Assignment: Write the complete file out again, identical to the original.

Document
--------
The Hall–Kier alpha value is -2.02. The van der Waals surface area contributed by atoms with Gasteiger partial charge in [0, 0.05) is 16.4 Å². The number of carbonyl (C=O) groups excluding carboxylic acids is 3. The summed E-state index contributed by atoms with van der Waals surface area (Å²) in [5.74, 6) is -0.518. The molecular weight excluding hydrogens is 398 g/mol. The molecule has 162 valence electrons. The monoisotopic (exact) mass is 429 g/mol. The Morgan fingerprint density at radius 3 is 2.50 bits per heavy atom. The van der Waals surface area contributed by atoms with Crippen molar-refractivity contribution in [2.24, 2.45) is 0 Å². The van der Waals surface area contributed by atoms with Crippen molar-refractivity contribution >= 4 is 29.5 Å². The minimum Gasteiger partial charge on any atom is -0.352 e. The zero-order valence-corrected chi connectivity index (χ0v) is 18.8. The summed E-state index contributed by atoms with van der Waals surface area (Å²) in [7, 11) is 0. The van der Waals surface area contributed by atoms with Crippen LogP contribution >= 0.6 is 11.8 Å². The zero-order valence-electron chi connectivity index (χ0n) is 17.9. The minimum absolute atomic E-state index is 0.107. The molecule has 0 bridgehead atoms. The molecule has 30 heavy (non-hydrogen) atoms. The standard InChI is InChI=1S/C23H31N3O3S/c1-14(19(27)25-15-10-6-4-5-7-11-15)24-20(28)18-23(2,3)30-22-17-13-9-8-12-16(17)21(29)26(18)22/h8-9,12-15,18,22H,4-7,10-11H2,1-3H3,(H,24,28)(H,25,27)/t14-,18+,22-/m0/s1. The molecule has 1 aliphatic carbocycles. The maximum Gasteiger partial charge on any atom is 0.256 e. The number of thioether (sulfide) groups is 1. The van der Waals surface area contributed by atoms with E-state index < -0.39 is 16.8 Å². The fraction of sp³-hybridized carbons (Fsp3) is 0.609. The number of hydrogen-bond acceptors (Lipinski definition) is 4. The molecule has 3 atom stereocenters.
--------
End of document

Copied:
The Hall–Kier alpha value is -2.02. The van der Waals surface area contributed by atoms with Gasteiger partial charge in [0, 0.05) is 16.4 Å². The number of carbonyl (C=O) groups excluding carboxylic acids is 3. The summed E-state index contributed by atoms with van der Waals surface area (Å²) in [5.74, 6) is -0.518. The molecular weight excluding hydrogens is 398 g/mol. The molecule has 162 valence electrons. The monoisotopic (exact) mass is 429 g/mol. The Morgan fingerprint density at radius 3 is 2.50 bits per heavy atom. The van der Waals surface area contributed by atoms with Crippen molar-refractivity contribution in [2.24, 2.45) is 0 Å². The van der Waals surface area contributed by atoms with Crippen molar-refractivity contribution >= 4 is 29.5 Å². The minimum Gasteiger partial charge on any atom is -0.352 e. The zero-order valence-corrected chi connectivity index (χ0v) is 18.8. The summed E-state index contributed by atoms with van der Waals surface area (Å²) in [7, 11) is 0. The van der Waals surface area contributed by atoms with Crippen LogP contribution >= 0.6 is 11.8 Å². The zero-order valence-electron chi connectivity index (χ0n) is 17.9. The minimum absolute atomic E-state index is 0.107. The molecule has 0 bridgehead atoms. The molecule has 30 heavy (non-hydrogen) atoms. The standard InChI is InChI=1S/C23H31N3O3S/c1-14(19(27)25-15-10-6-4-5-7-11-15)24-20(28)18-23(2,3)30-22-17-13-9-8-12-16(17)21(29)26(18)22/h8-9,12-15,18,22H,4-7,10-11H2,1-3H3,(H,24,28)(H,25,27)/t14-,18+,22-/m0/s1. The molecule has 1 aliphatic carbocycles. The maximum Gasteiger partial charge on any atom is 0.256 e. The number of thioether (sulfide) groups is 1. The van der Waals surface area contributed by atoms with E-state index < -0.39 is 16.8 Å². The fraction of sp³-hybridized carbons (Fsp3) is 0.609. The number of hydrogen-bond acceptors (Lipinski definition) is 4. The molecule has 3 atom stereocenters.